There is some question about the seriousness of the proposals submitted in response to the RFPs and profiled in the press near the April 4 deadline. Since experienced contractors and sober-minded companies normally would not risk sharing their plans with their competition, the designs publicized by news outlets around the world smacked of self-promotion, protest, artistic intervention, or a crackpot mix of all three. In a proposal represented by a single rendering seemingly made with MS Paint, Pennsylvania’s Clayton Industries offered to build a “moat” of radioactive waste between two fences.9 An Illinois firm, fairly new to the construction business, submitted a “Castle Wall” design that resembles an actual medieval fortification—crenellations and all—plus a bike path on top.10 Another group submitted a wall made of panels cast from local soil and embellished with colored glass on both sides, exceeding the RFPs’ requirement that only the US side need be beautiful.11 Proposals like these took the directives of the US Department of Homeland Security and CBP literally, even in terms of their aesthetics—offering dressed up or themed variations on an ancient technology long vulnerable to ladders and ropes. In 2005, then-Governor of Arizona Janet Napolitano quipped, “You show me a 50-foot wall, and I’ll show you a 51-foot ladder at the border.”12 The border patrol has modified their rhetoric to match: the border wall, such as it is, is meant to delay passage for five minutes or so—enough to increase the odds of making an arrest. In other words, all this for five more minutes.

This idea of a propositional architecture, an architecture that need not be built to achieve some degree of political efficacy, is at the heart of the walls, designs for walls, and stories of walls that Rael collects in Borderwall as Architecture. Many of the stranger interventions Rael describes already exist in some form, such as the Horse Race Wall (two horses, one in each country, running parallel to the border fence) and Wally Ball (at least two volleyball games have used the wall as a net, although Rael notes it was impossible to spike the ball). Others, such as proposals to either incorporate solar panels into a wall design or effectively deploy solar farms as barriers (since they are already, by their nature, highly secure), are echoed by publicized wall proposals and, subsequently, by the administration’s own greening insinuation that the wall might go solar.13 “This book no longer seeks to intervene in the wall’s construction,” writes Rael, “but instead to consider its transformation…into something that would exceed its sole purpose as a security infrastructure.”14 What Rael offers in his book aren’t blueprints (although his innovative wall proposals are feasible in a physical sense) but rather a corrective to the twenty-first century US/Mexico border wall’s glaring failure of imagination.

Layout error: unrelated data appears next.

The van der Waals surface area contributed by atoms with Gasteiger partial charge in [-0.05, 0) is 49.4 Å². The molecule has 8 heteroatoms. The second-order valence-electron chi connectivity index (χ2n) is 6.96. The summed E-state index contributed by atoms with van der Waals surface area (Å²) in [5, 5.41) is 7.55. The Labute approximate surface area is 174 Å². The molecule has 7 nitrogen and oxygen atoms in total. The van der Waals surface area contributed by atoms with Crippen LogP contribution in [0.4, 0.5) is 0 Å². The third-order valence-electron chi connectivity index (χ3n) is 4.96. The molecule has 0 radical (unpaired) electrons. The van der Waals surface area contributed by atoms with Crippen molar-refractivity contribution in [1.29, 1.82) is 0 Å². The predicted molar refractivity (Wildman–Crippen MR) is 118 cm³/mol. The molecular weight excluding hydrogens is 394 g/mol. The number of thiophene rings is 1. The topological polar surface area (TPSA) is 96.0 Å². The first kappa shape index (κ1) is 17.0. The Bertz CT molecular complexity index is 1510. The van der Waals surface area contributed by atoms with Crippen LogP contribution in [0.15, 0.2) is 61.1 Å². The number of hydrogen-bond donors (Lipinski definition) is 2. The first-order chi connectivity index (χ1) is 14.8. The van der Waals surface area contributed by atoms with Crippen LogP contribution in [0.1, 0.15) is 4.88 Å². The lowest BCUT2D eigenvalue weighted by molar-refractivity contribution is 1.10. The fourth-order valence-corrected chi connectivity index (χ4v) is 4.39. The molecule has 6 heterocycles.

If words can put up walls, they can also perforate them. In an effort to détourne white European priorities at the level of the word, Rael structures his book after the model of the Grand Tour, “the tourism route for young male European aristocrats” from London to Rome—which, he observes with relish, is roughly the length of the US/Mexico border. “Grand Tourists brought home…books, paintings, and sculpture,” he writes—in other words, art objects, cultural possessions—which “symbolized their wealth and freedom.” 15 Borderwall as Architecture likewise frames the border wall as an aesthetic proposition—not in literal terms of decorative glass, but in terms of ideas deployed as metaphorical structures. He writes, “The recuerdos [souvenirs] created for this chapter are unsolicited counterproposals for the wall, both tragic and sublime, that reimagine, hyperbolize, or question the wall and its construction, cost, performance, and meaning.”16 Rael’s proposals sometimes preempt “actual” (that is to say, solicited) proposals. He describes not only a typology of fences and other vehicular and pedestrian barriers, but also some of the more esoteric “solutions” already implemented, so that they become propositional by virtue of their own weirding weight. In one example, where no “fence” would do, a particular canyon used by migrants was filled with tons of dirt; but a culvert necessary to handle flooding will probably be route enough for people, too.17 (“Walls won’t work,” writes Michael Dear in his contribution to Borderwall as Architecture, “as their creators now concede.” He recalls a visit to the so-called Smuggler’s Gulch project: “The engineer turned his back on the massive earthworks, sighing, ‘Ninety-five percent of this is politics.’”18) Then there is the Sand Dragon, a run of rust-colored steel tubes supported on both sides by long, angled struts, which resembles a giant serpentine ribcage. The design is meant to “float” on the “migrating” sand dunes that stretch between Calexico, California, and Yuma, Arizona. Every so often, a special truck pulls the fence back to the top of the surface, post by post, then it slowly sinks again.